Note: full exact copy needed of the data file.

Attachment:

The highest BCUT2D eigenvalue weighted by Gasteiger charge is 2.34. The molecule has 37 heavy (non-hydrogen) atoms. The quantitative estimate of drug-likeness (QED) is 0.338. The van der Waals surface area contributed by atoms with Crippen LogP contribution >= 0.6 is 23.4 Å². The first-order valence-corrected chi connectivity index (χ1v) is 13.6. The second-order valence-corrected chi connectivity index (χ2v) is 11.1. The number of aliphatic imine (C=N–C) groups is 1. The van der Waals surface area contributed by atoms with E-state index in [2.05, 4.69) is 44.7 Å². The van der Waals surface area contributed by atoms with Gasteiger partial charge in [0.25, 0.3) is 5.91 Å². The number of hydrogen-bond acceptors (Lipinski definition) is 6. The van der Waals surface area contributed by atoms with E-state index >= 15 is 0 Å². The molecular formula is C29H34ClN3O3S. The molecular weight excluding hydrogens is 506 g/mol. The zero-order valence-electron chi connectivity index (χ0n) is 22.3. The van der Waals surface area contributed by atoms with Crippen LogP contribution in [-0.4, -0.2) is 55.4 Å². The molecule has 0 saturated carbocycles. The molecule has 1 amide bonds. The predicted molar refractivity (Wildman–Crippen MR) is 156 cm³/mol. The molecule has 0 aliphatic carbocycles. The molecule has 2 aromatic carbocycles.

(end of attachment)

The highest BCUT2D eigenvalue weighted by Gasteiger charge is 2.34. The molecule has 37 heavy (non-hydrogen) atoms. The quantitative estimate of drug-likeness (QED) is 0.338. The van der Waals surface area contributed by atoms with Crippen LogP contribution >= 0.6 is 23.4 Å². The first-order valence-corrected chi connectivity index (χ1v) is 13.6. The second-order valence-corrected chi connectivity index (χ2v) is 11.1. The number of aliphatic imine (C=N–C) groups is 1. The van der Waals surface area contributed by atoms with E-state index in [2.05, 4.69) is 44.7 Å². The van der Waals surface area contributed by atoms with Gasteiger partial charge in [0.25, 0.3) is 5.91 Å². The number of hydrogen-bond acceptors (Lipinski definition) is 6. The van der Waals surface area contributed by atoms with E-state index >= 15 is 0 Å². The molecular formula is C29H34ClN3O3S. The molecular weight excluding hydrogens is 506 g/mol. The zero-order valence-electron chi connectivity index (χ0n) is 22.3. The van der Waals surface area contributed by atoms with Crippen LogP contribution in [-0.4, -0.2) is 55.4 Å². The molecule has 0 saturated carbocycles. The molecule has 1 amide bonds. The predicted molar refractivity (Wildman–Crippen MR) is 156 cm³/mol. The molecule has 0 aliphatic carbocycles. The molecule has 2 aromatic carbocycles.